Tesla Model S review
Having been introduced in 2014, the Tesla Model S remains almost without rival several years later, and arguably holds the title of the first truly ‘desirable’ electric car. Capable of the kind of acceleration usually reserved for supercars, the Model S also boasts one of the longest ranges of any electric car on sale, as well as optional Autopilot technology that allows a degree of hands-free driving.
Many trim levels have been sold since launch, although only three are available today: 75D, 100D and P100D. The Tesla Model S 75D features a 75kWh battery and the now discontinued NEDC testing procedure indicates a possible range of 304 miles. However, Tesla expects a figure closer to 259 miles in real-world driving. The 75D will do 0-62mph in 4.4 seconds and has a top speed of 140mph.
The Model S 100D features a 100kWh battery, with a claimed range of 393 miles, but Tesla expects a lower figure of around 335 miles in the real world. Acceleration from 0-62mph takes 4.3 seconds en route to a top speed of 155mph.
The Model S P100D reaches the same top speed, but achieves even greater acceleration thanks to Tesla’s fabled ‘Ludicrous Mode’. This unlocks an incredible 0-62mph time of 2.7 seconds, making the P100D one of the fastest-accelerating cars in the world. Its maximum range is slightly lower than the 100D, at 381 miles; in the real world, this should convert into 315 usable miles.
Prices for the Tesla Model S start from over £73,000 for the 75D trim, rising to over £90,000 for the 100D and to almost £130,000 for the P100D. A number of costly optional extras are available on all trim levels, pushing the price of the Model S even higher.
As for charging, you’ll be extremely hard-pushed to top up the Tesla Model S off a normal household socket. Tesla provides just such a cable to allow you to do that, but you’ll need at least 32 hours to fully charge even the lowest-capacity 75D.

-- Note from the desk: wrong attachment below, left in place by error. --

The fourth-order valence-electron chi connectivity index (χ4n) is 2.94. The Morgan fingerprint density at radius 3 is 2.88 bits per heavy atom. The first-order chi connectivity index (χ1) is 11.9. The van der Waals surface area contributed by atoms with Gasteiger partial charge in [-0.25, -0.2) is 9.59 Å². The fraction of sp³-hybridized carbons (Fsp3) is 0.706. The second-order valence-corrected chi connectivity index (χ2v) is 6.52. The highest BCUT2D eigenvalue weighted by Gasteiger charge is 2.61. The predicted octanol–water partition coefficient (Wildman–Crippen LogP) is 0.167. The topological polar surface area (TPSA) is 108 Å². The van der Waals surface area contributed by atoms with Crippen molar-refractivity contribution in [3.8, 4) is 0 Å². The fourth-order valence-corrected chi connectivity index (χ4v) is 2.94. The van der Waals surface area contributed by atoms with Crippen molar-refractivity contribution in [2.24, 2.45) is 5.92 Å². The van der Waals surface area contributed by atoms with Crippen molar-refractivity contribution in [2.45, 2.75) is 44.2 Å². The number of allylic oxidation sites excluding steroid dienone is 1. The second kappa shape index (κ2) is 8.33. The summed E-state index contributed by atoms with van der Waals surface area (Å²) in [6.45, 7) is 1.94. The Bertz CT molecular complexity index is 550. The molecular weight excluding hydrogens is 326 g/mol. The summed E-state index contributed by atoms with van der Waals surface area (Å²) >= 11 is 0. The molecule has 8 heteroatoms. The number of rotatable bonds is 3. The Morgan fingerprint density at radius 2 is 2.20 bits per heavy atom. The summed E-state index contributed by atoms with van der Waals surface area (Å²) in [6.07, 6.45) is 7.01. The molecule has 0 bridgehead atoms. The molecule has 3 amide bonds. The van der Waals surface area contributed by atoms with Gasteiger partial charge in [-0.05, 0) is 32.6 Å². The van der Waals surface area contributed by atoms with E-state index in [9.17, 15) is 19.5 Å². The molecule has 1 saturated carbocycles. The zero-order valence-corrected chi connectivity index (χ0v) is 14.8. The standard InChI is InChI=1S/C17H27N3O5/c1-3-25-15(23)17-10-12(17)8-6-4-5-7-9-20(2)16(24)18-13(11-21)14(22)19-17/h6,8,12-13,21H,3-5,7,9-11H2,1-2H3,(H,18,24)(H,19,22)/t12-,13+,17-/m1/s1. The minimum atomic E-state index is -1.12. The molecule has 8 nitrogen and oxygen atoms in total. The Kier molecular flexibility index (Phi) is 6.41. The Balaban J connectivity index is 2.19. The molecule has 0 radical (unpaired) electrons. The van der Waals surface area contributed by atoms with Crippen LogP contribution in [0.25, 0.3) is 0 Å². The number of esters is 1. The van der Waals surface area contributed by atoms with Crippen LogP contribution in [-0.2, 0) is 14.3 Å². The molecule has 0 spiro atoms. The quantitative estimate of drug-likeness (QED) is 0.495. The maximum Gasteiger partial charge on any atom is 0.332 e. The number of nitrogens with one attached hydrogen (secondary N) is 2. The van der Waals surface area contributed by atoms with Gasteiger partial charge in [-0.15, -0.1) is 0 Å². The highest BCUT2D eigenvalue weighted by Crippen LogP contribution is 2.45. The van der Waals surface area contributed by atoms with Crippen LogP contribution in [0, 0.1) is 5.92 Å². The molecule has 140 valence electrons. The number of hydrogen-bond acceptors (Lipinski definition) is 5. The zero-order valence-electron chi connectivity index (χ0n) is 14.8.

Tesla also provides a ‘blue’ adaptor capable of charging at 7.4kW, which allows you to plug into a dedicated home car charger (which you’ll have to pay for, via companies such as Chargemaster or Podpoint) and most public fast chargers. This will deliver a full charge in around 11 hours for the 75D, and 13 hours for the 100D.
The best solution – provided you have the necessary off-street parking - is to install a Tesla wallbox at your home. These cost £460 and can charge the Model S up to a rate of 16.5kW, which translates to 51 miles of range per hour on charge.
On the road, the Model S is enthralling to drive thanks to its instant acceleration. In ‘Ludicrous Mode’ in the P100D, the performance on offer is nothing short of stunning, although any spirited driving will have a noticeable impact on the range.
The Model S is also reasonably comfortable and the ride is compliant, and while there’s no engine noise to speak of, you do hear more wind and road noise as a result. But on the whole, it’s a relaxing car drive, especially when you engage some of the Autopilot features.
Inside, Tesla has stuck with a minimalist design and the dashboard is dominated by a 17-inch touchscreen that controls everything from the sunroof to the climate control. Overall, the quality of materials is very good, although there are some plastics that feel a little cheap.
The Model S scored five out of five stars in its Euro NCAP crash tests in 2014, earning an 82% rating for adult occupant safety, 77% for child occupants, and 66% for pedestrians. Tesla also sends over-the-air software updates periodically, which in the past have fixed potential faults and even unlocked extra performance from the electric motors.
Even now, the Tesla Model S has few true rivals, although you may also want to look at the Jaguar I-Pace and the forthcoming Audi e-tron could compete on price and range. As SUVs they don’t boast the same sleek looks as the Model S, and if an SUV is on your radar, there’s always the Tesla Model X.
For a more detailed look at the Tesla Model S, read on for the rest of our in-depth review.